Female sailor recognized for bravery during Iranian detention incident - We Are The Mighty
Articles

Female sailor recognized for bravery during Iranian detention incident

In the fallout from an embarrassing international incident in which two Navy riverine boats strayed into Iranian waters during a transit to Bahrain and were briefly captured, some half-dozen sailors have faced punishments, but one was recognized with a prestigious award for quick actions in the face of danger, Military.com has learned.


A Navy petty officer second class, the only female sailor among the 10 who were detained, received the Navy Commendation Medal on Aug. 3 in recognition of her efforts to summon help under the noses of the Iranian Revolutionary Guard members who captured the crews.

Female sailor recognized for bravery during Iranian detention incident
Picture released by Iranian Revolutionary Guards on Jan. 13, 2016.

The number two gunner aboard the second riverine boat, she managed to activate an emergency position-indicating radio beacon, used to signal distress at sea, while in a position of surrender and at gunpoint.

A Navy spokesman, Lt. Loren Terry, said the sailor had asked not to be identified and had declined interviews.

Service commendation medals are presented for heroic service or meritorious achievement.

In a recommendation within the riverine command investigation released to reporters at the end of June, investigating officers found the riverine gunner should be recognized for “her extraordinary courage in activating an emergency beacon while kneeling, bound, and guarded at Iranian gunpoint, at risk to her own safety.”

While one of the guards ultimately noticed the beacon and turned it off, help was not far off.

The Coast Guard Cutter Monomoy, which had been monitoring the journey of the riverine boats, notified Task Force 56.7, the parent unit in Bahrain, when the boats appeared to enter Iranian waters.

The investigation found the crews of the Monomoy and the guided-missile cruiser USS Anzio should also receive recognition for their efforts to track the captured boat crews and provide assistance for their safe return.

None of the riverine crew members involved in the incident has spoken publicly about the experience. They were returned to U.S. custody following a 15-hour period of detention, during which their captors filmed them and took photographs later used for propaganda purposes by the Iranian media.

Photos indicate the female gunner was made to wear a headscarf while detained.

A military source with knowledge of planning said the Navy’s administrative personnel actions regarding the Jan. 12 riverine incident were nearing completion.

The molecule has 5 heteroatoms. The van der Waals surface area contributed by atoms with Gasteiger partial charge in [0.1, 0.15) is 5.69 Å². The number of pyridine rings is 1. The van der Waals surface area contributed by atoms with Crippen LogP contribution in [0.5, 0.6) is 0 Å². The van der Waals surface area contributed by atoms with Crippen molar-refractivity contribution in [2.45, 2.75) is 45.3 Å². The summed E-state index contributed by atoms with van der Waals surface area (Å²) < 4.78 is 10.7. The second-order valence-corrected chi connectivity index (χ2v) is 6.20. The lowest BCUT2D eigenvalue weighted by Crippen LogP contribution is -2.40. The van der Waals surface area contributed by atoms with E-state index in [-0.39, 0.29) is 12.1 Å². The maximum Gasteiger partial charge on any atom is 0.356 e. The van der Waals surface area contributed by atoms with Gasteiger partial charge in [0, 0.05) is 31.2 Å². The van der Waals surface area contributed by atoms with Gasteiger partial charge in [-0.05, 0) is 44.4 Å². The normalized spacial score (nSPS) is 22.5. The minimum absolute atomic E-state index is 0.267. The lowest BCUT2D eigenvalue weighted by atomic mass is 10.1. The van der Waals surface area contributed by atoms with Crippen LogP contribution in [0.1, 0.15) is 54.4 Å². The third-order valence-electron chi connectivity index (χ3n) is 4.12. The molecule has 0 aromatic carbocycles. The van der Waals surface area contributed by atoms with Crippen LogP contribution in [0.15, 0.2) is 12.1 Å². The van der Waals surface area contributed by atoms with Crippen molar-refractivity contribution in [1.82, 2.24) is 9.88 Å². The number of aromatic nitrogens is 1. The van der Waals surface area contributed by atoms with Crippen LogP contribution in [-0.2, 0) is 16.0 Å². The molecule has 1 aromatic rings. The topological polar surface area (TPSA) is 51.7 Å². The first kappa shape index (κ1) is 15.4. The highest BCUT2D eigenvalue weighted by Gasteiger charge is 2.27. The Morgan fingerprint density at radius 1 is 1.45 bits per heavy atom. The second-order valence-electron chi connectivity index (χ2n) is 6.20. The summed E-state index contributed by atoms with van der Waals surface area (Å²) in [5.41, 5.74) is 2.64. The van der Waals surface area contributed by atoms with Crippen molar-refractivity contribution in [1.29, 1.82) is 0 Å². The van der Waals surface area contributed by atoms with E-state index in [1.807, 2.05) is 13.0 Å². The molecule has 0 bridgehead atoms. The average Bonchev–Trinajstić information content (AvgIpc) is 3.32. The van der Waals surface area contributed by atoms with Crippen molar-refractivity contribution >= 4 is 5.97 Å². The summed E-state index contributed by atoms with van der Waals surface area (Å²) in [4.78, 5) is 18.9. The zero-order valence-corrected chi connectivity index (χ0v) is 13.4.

In all, three officers were removed from their posts and four officers were sent to admiral’s mast, with two receiving letters of reprimand for disobeying a superior officer and dereliction of duty, according to a statement this week from Navy Expeditionary Combat Command and first reported by Navy Times.

One of the officers was found not guilty of dereliction of duty, and a fourth officer still awaits completion of “accountability actions.”

Two enlisted sailors received letters of reprimand for dereliction of duty, according to the statement.

Chief of Naval Operations Adm. John Richardson said in June the Navy plans to implement better predeployment training and training on rules of engagement for sailors, as well as enhanced equipment checks and unit oversight.

MIGHTY TRENDING

Royal Air Force intercepts Russian aircraft as NATO conducts war games

The UK Ministry of Defense said June 17, 2019, that the Royal Air Force had intercepted Russian fighters twice over the weekend, bringing the number of such encounters to eight since the British took over NATO’s Baltic air-policing mission on May 3, 2019.

On June 14, 2019, RAF Typhoon jets intercepted a Russian SU-30 fighter just north of Estonia, where two days prior the US and Spain performed an amphibious landing exercise as part of the Baltic Operations war games.

The British aircraft are stationed at Amari air base in Estonia, and this year’s BaltOps exercises run through June 21, 2019 out of the port of Kiel in Germany.


“We were scrambled to intercept a contact close to Estonian airspace in the early evening, between two periods of poor weather. Shortly after getting airborne we came alongside a SU-30 Flanker fighter aircraft. We escorted the fighter over the Baltic sea, around Estonia and passing over another Russian military transport aircraft in the process,” an RAF pilot on duty at the time said in a press release.

Female sailor recognized for bravery during Iranian detention incident

The Royal Air Force responded to Russian fighter craft in Baltic airspace twice over the weekend.

(Ministry of Defence/Twitter)

On June 15, 2019, British pilots again scrambled to intercept a Russian SU-30 Flanker fighter and an Ilyushin IL-76 Candid transport aircraft headed from Kaliningrad, a Russian exclave on the Baltic coast, toward Finnish and Estonian airspace.

According to a pilot on duty, the RAF escorted the aircraft toward mainland Russia, working with the Finnish air force to complete the mission.

NATO aircraft have carried out the Baltic air-policing mission since 2004, when the Baltic countries of Estonia, Latvia, and Lithuania joined the alliance. Those countries do not have combat aircraft.